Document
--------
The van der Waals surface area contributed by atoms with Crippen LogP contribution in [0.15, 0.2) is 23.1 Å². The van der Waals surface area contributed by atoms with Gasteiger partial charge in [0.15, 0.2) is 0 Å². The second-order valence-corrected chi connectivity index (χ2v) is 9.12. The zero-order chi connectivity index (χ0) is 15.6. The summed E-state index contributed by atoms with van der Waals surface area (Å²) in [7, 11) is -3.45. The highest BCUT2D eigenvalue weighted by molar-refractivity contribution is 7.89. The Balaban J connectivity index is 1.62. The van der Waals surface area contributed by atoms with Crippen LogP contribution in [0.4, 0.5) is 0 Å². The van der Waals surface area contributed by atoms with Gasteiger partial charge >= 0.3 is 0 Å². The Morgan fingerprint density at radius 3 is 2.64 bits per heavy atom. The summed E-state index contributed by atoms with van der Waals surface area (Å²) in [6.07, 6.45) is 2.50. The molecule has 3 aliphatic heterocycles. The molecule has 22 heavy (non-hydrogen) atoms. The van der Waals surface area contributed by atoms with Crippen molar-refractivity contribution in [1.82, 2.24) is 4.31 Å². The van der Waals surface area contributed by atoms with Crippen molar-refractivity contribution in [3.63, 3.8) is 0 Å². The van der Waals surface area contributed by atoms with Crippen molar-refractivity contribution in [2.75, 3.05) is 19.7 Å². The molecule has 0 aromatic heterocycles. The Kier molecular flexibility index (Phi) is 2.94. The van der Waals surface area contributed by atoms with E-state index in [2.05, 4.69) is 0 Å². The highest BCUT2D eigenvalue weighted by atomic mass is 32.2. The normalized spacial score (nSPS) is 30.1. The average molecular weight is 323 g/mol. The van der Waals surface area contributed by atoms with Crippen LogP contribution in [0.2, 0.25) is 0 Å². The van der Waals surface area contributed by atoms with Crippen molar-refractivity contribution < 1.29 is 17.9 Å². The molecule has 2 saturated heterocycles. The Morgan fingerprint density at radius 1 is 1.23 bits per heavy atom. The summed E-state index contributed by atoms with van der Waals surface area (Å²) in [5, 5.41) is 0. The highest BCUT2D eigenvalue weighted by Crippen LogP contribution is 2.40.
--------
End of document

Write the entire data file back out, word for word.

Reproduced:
The van der Waals surface area contributed by atoms with Crippen LogP contribution in [0.15, 0.2) is 23.1 Å². The van der Waals surface area contributed by atoms with Gasteiger partial charge in [0.15, 0.2) is 0 Å². The second-order valence-corrected chi connectivity index (χ2v) is 9.12. The zero-order chi connectivity index (χ0) is 15.6. The summed E-state index contributed by atoms with van der Waals surface area (Å²) in [7, 11) is -3.45. The highest BCUT2D eigenvalue weighted by molar-refractivity contribution is 7.89. The Balaban J connectivity index is 1.62. The van der Waals surface area contributed by atoms with Crippen LogP contribution in [0.4, 0.5) is 0 Å². The van der Waals surface area contributed by atoms with Gasteiger partial charge >= 0.3 is 0 Å². The Morgan fingerprint density at radius 3 is 2.64 bits per heavy atom. The summed E-state index contributed by atoms with van der Waals surface area (Å²) in [6.07, 6.45) is 2.50. The molecule has 3 aliphatic heterocycles. The molecule has 22 heavy (non-hydrogen) atoms. The van der Waals surface area contributed by atoms with Crippen molar-refractivity contribution in [1.82, 2.24) is 4.31 Å². The van der Waals surface area contributed by atoms with Crippen molar-refractivity contribution in [3.63, 3.8) is 0 Å². The van der Waals surface area contributed by atoms with Crippen molar-refractivity contribution in [2.75, 3.05) is 19.7 Å². The molecule has 0 aromatic heterocycles. The Kier molecular flexibility index (Phi) is 2.94. The van der Waals surface area contributed by atoms with E-state index in [2.05, 4.69) is 0 Å². The highest BCUT2D eigenvalue weighted by atomic mass is 32.2. The normalized spacial score (nSPS) is 30.1. The average molecular weight is 323 g/mol. The van der Waals surface area contributed by atoms with Crippen LogP contribution in [0.2, 0.25) is 0 Å². The van der Waals surface area contributed by atoms with Crippen molar-refractivity contribution < 1.29 is 17.9 Å². The molecule has 2 saturated heterocycles. The Morgan fingerprint density at radius 1 is 1.23 bits per heavy atom. The summed E-state index contributed by atoms with van der Waals surface area (Å²) in [5, 5.41) is 0. The highest BCUT2D eigenvalue weighted by Crippen LogP contribution is 2.40.